20. Probably the experience that fills me with the most shame was going on mandatory evangelism at Fundy U in the “bad” neighborhood (the crime rate was actually pretty low, but a lot of black people lived there, so of course it was THE bad neighborhood). We came to a typical ratty house, and were invited in by a younger guy. An old lady lay on a rickety bed beside the door. There was no AC, in Florida, in the summer. A creaky ceiling fan turned the room into a convection oven. My partner and I – all spiffed up in our khakis and collared shirts – declined to come in. The old lady insisted, saying that she wanted to talk about Jesus. Who knows – maybe going into a stranger’s house wouldn’t be wise, but that’s not why we left in a hurry. We left because it was hot, dirty, and Other. I didn’t know a thing about Jesus at the time, and I certainly didn’t act like him. It is a painful memory, a constant reminder of God’s grace that Jesus came into my dirty, repugnant life and saved me, even as I rejected the poor in his name.

  21. I’m so glad I was never forced to do this. By the time I was old enough, I was already marked as covertly rebellious and subversive, so I’m pretty sure The Powers That Be didn’t trust me to behave myself.

    But I saw plenty of it, since any time church members went somewhere as a group (even just a couple of moms and kids out shopping together), they would find a “target” and do some ambush witnessing. This only added to my already-considerable mortification at having to wear denim jumpers and keds in public.

  22. Ugh, the number of times I’ve knocked on atheists’ doors.

    I remember one in particular, this guy was probably in his mid-to-late twenties and was a very intelligent guy. I was with two other guys, all of us in our early twenties. This guy comes out that he is an atheist early on in our inviting him to church. Well, the word ‘atheist’ really caught the attention of my bus captain who was one of the men with me. He tried having a conversation with this fellow, who was well versed in Christian apologetic. To keep it short, he knew his stuff in biology, evolution, and creationism. He also mentioned the Synoptic Gospels at one point, a term I never heard while growing up as a Fundy and only learned about recently before having this conversation with the atheist. I remember the second guy I was with, he asked the atheist a question, I think it was about the Flood, and the atheist, “You do not want to go there.”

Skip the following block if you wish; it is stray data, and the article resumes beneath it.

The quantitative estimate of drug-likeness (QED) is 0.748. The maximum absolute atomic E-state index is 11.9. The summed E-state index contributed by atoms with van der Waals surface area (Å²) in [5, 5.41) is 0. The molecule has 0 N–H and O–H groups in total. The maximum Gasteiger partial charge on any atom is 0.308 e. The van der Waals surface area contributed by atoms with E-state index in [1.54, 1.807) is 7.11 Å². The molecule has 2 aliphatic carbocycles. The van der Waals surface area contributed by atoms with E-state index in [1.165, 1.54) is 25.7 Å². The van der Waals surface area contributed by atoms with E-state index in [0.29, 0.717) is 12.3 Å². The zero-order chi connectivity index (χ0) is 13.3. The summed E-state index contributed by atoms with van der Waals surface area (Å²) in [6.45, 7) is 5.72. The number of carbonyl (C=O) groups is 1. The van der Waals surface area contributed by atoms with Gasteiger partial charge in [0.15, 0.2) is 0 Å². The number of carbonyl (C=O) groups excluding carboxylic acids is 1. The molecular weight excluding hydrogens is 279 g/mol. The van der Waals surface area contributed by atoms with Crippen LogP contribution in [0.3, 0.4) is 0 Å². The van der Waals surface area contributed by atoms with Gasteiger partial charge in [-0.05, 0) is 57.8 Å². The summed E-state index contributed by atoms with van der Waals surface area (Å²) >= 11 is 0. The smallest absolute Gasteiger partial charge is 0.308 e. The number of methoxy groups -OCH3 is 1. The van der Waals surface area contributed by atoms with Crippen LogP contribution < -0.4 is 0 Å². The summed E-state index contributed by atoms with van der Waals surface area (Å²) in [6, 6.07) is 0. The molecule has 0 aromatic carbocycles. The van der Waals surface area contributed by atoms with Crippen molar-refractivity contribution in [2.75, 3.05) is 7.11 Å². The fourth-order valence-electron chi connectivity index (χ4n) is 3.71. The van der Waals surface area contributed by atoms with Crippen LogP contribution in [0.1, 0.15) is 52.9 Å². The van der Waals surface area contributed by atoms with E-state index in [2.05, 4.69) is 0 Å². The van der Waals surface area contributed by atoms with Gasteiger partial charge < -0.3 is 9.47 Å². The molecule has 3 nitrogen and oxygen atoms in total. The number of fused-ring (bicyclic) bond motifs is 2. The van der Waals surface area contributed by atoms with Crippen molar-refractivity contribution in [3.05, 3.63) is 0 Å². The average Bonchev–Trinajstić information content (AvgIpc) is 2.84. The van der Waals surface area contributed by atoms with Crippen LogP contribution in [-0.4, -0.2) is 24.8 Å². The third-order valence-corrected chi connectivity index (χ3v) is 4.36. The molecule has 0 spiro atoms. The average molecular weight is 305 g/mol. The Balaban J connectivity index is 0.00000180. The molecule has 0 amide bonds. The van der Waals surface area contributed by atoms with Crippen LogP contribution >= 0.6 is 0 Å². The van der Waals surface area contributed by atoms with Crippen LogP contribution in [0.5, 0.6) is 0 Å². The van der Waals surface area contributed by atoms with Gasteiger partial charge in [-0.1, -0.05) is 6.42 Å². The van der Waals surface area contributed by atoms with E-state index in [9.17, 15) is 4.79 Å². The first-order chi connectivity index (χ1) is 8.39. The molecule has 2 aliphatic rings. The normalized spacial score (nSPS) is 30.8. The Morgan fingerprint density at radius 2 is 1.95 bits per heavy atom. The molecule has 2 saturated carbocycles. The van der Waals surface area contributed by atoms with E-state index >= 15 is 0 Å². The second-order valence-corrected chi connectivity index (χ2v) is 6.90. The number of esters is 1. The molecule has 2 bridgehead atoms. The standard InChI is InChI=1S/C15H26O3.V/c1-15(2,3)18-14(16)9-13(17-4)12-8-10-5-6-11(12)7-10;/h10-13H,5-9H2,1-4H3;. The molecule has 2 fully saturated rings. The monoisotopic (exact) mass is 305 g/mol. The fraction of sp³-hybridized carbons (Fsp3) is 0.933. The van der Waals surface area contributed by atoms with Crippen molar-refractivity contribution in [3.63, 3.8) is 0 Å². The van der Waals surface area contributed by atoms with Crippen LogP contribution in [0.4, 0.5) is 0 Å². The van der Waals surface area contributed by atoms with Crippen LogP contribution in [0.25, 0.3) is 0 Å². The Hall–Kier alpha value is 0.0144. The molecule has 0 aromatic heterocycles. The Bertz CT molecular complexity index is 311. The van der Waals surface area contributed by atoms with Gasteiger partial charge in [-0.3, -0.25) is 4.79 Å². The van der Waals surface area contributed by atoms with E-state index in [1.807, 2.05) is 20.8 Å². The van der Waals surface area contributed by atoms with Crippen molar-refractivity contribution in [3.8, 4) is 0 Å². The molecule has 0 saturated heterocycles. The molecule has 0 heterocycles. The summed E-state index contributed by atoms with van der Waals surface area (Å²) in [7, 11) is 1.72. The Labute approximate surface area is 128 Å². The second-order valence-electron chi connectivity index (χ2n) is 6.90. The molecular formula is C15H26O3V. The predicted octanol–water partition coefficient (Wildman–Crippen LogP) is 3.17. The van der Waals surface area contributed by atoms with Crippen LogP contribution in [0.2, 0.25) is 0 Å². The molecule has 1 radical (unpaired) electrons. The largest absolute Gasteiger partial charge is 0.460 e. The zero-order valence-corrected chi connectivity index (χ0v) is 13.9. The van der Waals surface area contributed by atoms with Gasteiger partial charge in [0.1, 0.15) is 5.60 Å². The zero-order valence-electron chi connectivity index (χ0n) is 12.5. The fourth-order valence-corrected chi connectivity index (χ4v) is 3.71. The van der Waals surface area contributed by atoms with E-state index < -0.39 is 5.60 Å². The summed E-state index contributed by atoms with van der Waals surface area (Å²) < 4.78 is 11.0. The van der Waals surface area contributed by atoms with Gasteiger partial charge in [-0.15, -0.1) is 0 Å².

A week later, as we went visiting in that apartment complex, my two friends again wanted to visit the atheist just to say hi. The atheist said, “You know what’s weird, I just spoke with a friend this past week. He was an ardent Christian most of his life, and now he’s an atheist. It was very odd considering I just met you guys last week.”

    I remember knocking on another man’s door and having a twenty minute conversation with him. So many times during that conversation, he would put his hand on my shoulder and say, “My son.” in a very condescending way. From what I recall, the conversation was about how we can’t necessarily prove that God really exists or not, and the same goes with the history of the Bible. When we finished and he closed his door, I just said, “That was a complete waste of time.”

    All in all, despite performing door knocking almost every week from middle school to high school, I do not believe I ‘led a soul to the Lord’ for the first time till I was 18 or 19, after high school. Despite knowing the Gospel presentation backwards and forward, I would become shy very easily. Making that first knock in 7th grade was harder than the first witness.

    1. Strangely enough, I’ve only met one openly atheistic person in my career of passing out literature… sadly, considering many other atheists I know are lovely people, she was also possibly the rudest person I’ve met in my career of passing out literature.

  23. I went a few times but stopped after one Saturday morning. We knocked on a door and a woman answered. We had obviously woke her up from her Saturday morning sleep in and who knows…maybe she had worked the night shift. I felt bad for her…